Ward 1 Alderman Ben Healey ’04 may have just celebrated his 22nd birthday, but on the New Haven Board of Aldermen this year, he can count himself an experienced veteran.
With 13 freshmen members inaugurated onto the Board last month, Healey’s tenure of two and a half years leaves him as one of the longer-serving aldermen, and he was rewarded last week with the chairmanship of the Legislation Committee. Board of Aldermen President Jorge Perez announced Healey’s assignment for the next two years last week, along with the chairs and members of the Board’s other 11 committees.
In addition, Healey, a Democrat who represents an area that includes eight Yale colleges and Old Campus, kept his seat on the influential Finance Committee, which will again be chaired by Ward 27 Alderman Philip Voigt. Perez made the final decision concerning all appointments on the Board, although he listened to input from individual members before announcing the assignments.
Healey said he thought his experience on the Board had prepared him well for his roles on both the Legislation and Finance Committee.
“I think that it’s important that we have a core group of experienced folks on finance as we go through tough fiscal times, and I’m happy to contribute my small bit of experience and wisdom to help getting our budget balanced,” Healey said.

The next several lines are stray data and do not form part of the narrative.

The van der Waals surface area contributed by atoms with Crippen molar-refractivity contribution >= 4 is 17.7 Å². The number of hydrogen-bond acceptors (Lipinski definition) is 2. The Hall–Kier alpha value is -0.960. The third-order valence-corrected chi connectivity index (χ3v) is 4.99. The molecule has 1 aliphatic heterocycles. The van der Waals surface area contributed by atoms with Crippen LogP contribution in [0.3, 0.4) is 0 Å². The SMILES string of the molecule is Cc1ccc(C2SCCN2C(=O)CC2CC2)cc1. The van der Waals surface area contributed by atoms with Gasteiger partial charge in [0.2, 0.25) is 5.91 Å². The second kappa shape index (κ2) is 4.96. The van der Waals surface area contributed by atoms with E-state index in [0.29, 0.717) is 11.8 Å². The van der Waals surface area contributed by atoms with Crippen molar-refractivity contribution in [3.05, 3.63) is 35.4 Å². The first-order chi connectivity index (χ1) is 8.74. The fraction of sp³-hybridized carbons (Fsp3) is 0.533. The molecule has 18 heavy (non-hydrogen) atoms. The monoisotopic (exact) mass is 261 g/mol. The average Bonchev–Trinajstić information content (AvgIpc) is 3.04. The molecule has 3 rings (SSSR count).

The city ran a deficit of $3.7 million last year, and city leaders have said in recent weeks that they do not expect state aid — which comprises over half of New Haven’s revenues — to increase significantly this year after falling in 2003.
While the new term places Healey in the role of committee chair for the first time, another young Yalie on the Board, Ward 2 Alderwoman Joyce Chen ’01, a member of the Green Party, is facing a different challenge — a seat on six different committees.
With every committee required to include minority party representation, Chen — along with the only other non-Democrat on the 30-person Board, Republican Ward 18 Alderwoman Arlene DePino — was assigned to half of the 12 panels. Since some committees typically meet at the same time, Chen said she thought she would occasionally have to make difficult decisions about which meetings to attend.
“It’s unrealistic to expect either of us to attend all of the committee meetings,” Chen said. “So what my party and I are planning on doing is that if I can’t go, we’re going to send people to at least obtain information.”
DePino, who was appointed to the Finance Committee, said she was also concerned about the workload that six committee assignments — along with a position on the Airport Advisory Committee — would entail.
“Am I worried about it? Yeah. I’m not going to have much of a life,” DePino said. “It’s going to be hard, but I’m committed to it.”
While assignments to the Board’s 12 committees were split between Chen and DePino, the two alderwomen have not yet agreed upon a procedure to select the minority leader. DePino has introduced legislation that would give the party with the greater number of registered voters — the Republicans, according to the most recent figures — the leadership position. Chen has advocated a plan under which both she and DePino each serve a year as minority leader.